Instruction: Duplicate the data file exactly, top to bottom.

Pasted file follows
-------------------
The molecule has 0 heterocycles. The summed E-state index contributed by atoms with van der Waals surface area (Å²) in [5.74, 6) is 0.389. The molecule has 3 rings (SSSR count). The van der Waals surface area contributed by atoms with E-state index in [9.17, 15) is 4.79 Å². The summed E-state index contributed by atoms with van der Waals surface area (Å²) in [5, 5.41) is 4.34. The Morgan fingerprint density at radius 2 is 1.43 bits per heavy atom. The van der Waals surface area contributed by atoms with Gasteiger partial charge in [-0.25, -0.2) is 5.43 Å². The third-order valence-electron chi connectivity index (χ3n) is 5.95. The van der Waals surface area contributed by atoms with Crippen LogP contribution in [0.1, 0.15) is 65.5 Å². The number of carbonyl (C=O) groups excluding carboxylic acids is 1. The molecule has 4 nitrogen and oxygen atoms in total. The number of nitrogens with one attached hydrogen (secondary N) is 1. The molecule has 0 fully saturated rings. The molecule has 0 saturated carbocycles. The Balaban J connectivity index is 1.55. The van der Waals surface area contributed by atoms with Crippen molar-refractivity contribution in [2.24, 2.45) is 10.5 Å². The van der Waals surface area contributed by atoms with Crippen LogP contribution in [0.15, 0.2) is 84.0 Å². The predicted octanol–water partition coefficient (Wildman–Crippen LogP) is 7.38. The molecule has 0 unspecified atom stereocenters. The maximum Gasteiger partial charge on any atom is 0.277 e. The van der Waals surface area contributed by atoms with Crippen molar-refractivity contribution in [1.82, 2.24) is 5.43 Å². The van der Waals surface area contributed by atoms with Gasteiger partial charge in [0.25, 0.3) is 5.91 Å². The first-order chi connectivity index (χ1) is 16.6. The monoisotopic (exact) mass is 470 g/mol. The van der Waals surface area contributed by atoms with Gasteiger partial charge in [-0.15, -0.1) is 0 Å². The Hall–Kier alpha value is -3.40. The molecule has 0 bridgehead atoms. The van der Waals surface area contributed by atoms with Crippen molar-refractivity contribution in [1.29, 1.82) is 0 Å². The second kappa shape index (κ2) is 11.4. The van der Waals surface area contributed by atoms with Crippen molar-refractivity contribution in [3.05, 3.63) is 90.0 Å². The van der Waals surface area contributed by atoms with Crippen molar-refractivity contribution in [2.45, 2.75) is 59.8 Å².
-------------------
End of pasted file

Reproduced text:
The molecule has 0 heterocycles. The summed E-state index contributed by atoms with van der Waals surface area (Å²) in [5.74, 6) is 0.389. The molecule has 3 rings (SSSR count). The van der Waals surface area contributed by atoms with E-state index in [9.17, 15) is 4.79 Å². The summed E-state index contributed by atoms with van der Waals surface area (Å²) in [5, 5.41) is 4.34. The Morgan fingerprint density at radius 2 is 1.43 bits per heavy atom. The van der Waals surface area contributed by atoms with Gasteiger partial charge in [-0.25, -0.2) is 5.43 Å². The third-order valence-electron chi connectivity index (χ3n) is 5.95. The van der Waals surface area contributed by atoms with Crippen LogP contribution in [0.1, 0.15) is 65.5 Å². The number of carbonyl (C=O) groups excluding carboxylic acids is 1. The molecule has 4 nitrogen and oxygen atoms in total. The number of nitrogens with one attached hydrogen (secondary N) is 1. The molecule has 0 fully saturated rings. The molecule has 0 saturated carbocycles. The Balaban J connectivity index is 1.55. The van der Waals surface area contributed by atoms with Crippen molar-refractivity contribution in [2.24, 2.45) is 10.5 Å². The van der Waals surface area contributed by atoms with Crippen LogP contribution in [0.15, 0.2) is 84.0 Å². The predicted octanol–water partition coefficient (Wildman–Crippen LogP) is 7.38. The molecule has 0 unspecified atom stereocenters. The maximum Gasteiger partial charge on any atom is 0.277 e. The van der Waals surface area contributed by atoms with Crippen molar-refractivity contribution in [1.82, 2.24) is 5.43 Å². The van der Waals surface area contributed by atoms with Gasteiger partial charge in [0.25, 0.3) is 5.91 Å². The first-order chi connectivity index (χ1) is 16.6. The monoisotopic (exact) mass is 470 g/mol. The van der Waals surface area contributed by atoms with Gasteiger partial charge in [-0.15, -0.1) is 0 Å². The Hall–Kier alpha value is -3.40. The molecule has 0 bridgehead atoms. The van der Waals surface area contributed by atoms with Crippen molar-refractivity contribution in [1.29, 1.82) is 0 Å². The second kappa shape index (κ2) is 11.4. The van der Waals surface area contributed by atoms with Crippen molar-refractivity contribution in [3.05, 3.63) is 90.0 Å². The van der Waals surface area contributed by atoms with Crippen molar-refractivity contribution in [2.45, 2.75) is 59.8 Å².